The story of Shivvy, born as Shivani Bhatt, recently hit the headlines. An 18-year-old transgender, Shivvy was shifted to India from the U.S under false pretexts, once the parents came to know that he was a transgender. Shivvy’s passport was confiscated by the parents. However, Shivvy was able to approach Delhi High Court, and thus received help in obtaining back the passport to return home to the U.S. However, not all the transgender population in India is as lucky, as the parents, due to lack of information, remain unprepared for such an eventuality and thus go into denial. Hemangi Mhaprolkar, a clinical psychologist says, ““Parents of transgender individuals tend to be in denial. They feel that this can’t be happening to their children. There is shame associated with the issue. They worry about what people will say or if at all the society will accept their child.”

However, all is not lost. There are also more optimistic stories like that of Soumya Gupta, born a boy, who later realised that she was a girl trapped in the body of a boy. Her parents gave her full support, and even gave consent for a sex change operation.

Journey from Marginal to Mainstream

Within the Third Gender population, one can come across many stories of grit and determination where a transgender did not allow societal pressure decide their fate. Here, are a few exceptional examples of transgender individuals who have written their own success stories with the help of their endowment, hard work, dedication and perseverance:

  • Kalki Subramaniam: With two masters’ degrees, Kalki is a social activist and a journalist. She also made her debut as an actress in the movie Narthaki-Life of a Transgender Woman. Kali has also founded the Sahodari foundation which supports the transgender community.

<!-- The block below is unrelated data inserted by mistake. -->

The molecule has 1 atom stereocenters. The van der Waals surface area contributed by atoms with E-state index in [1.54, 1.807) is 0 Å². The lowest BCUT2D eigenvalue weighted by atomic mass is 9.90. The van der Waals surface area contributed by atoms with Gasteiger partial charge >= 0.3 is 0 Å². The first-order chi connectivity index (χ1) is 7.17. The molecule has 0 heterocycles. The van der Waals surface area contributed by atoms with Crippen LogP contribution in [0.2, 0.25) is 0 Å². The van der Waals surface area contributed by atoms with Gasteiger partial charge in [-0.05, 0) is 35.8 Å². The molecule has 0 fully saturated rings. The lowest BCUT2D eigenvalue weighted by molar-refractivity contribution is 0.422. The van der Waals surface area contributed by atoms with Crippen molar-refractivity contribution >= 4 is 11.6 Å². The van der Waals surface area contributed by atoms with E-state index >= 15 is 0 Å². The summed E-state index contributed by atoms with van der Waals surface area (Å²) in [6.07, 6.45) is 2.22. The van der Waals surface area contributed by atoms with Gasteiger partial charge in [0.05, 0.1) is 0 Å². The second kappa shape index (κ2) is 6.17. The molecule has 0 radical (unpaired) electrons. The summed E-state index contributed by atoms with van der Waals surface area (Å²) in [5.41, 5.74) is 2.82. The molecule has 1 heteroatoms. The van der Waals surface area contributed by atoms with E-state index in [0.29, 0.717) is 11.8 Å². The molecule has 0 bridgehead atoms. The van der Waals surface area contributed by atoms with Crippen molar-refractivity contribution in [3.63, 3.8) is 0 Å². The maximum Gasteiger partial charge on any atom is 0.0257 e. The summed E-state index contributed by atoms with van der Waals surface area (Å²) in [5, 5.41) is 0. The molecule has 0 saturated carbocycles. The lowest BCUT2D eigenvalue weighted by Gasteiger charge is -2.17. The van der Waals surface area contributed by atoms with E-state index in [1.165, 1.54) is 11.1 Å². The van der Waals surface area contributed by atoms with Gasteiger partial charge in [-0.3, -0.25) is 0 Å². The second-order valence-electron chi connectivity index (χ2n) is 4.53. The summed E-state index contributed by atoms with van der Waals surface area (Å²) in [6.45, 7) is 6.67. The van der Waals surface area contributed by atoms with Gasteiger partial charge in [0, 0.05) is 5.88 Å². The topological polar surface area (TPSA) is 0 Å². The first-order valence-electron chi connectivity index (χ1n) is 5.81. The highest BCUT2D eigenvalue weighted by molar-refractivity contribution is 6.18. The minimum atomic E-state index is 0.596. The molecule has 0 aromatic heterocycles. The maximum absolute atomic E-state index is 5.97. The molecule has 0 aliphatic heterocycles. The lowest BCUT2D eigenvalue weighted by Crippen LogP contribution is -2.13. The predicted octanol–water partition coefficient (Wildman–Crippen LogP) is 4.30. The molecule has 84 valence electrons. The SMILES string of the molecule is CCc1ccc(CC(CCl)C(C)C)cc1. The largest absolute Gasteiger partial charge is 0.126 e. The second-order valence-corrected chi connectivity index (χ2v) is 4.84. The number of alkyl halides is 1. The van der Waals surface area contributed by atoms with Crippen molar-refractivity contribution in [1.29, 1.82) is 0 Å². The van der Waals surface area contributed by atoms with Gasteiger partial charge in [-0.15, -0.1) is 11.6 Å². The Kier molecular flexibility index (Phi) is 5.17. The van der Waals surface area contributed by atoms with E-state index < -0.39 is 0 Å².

• Padmini Prakash: Padmini is a trained Kathak dancer and also a vocal artist. She was awarded the title of Miss Transgender of India. Padmini acts in TV serials and is a popular face on a news channel.
  • Madhu Bai Kinnar: Madhu was disowned by her parents and expelled from home. However, destiny had other things in store for her. She became the first citizen of Raigarh in Chattisgarh. She earns her living as a folk dance performer.
  • Bharathi: Again disowned by parents, Bharathi had a tough life after being ostracised by the society. But sheer will power and grit saw her change the course of her life. She baptized to Christianity, completed a bachelor’s degree in Theology, and today she is a pastor at the Evangelist church of India, and conducts weddings.
  • Manabi Bandyopadhyay: Manabi is the author of a bestseller novel, Endless Bondage, based on hijras (eunuchs). She is an associate professor in Bengali at Vivekananda Satobarshiki Mahavidyalaya and is soon slated to take charge as the principal of Krishnanagar Women’s College.


Each being in this Universe is indeed unique, and an integral part of Nature. It would thus be wrong to judge and discriminate people who may be different from the stereotype, which again is man-made. It is time that India realised that every individual in this country has equal rights and privileges, and follow the policy of “live and let live.”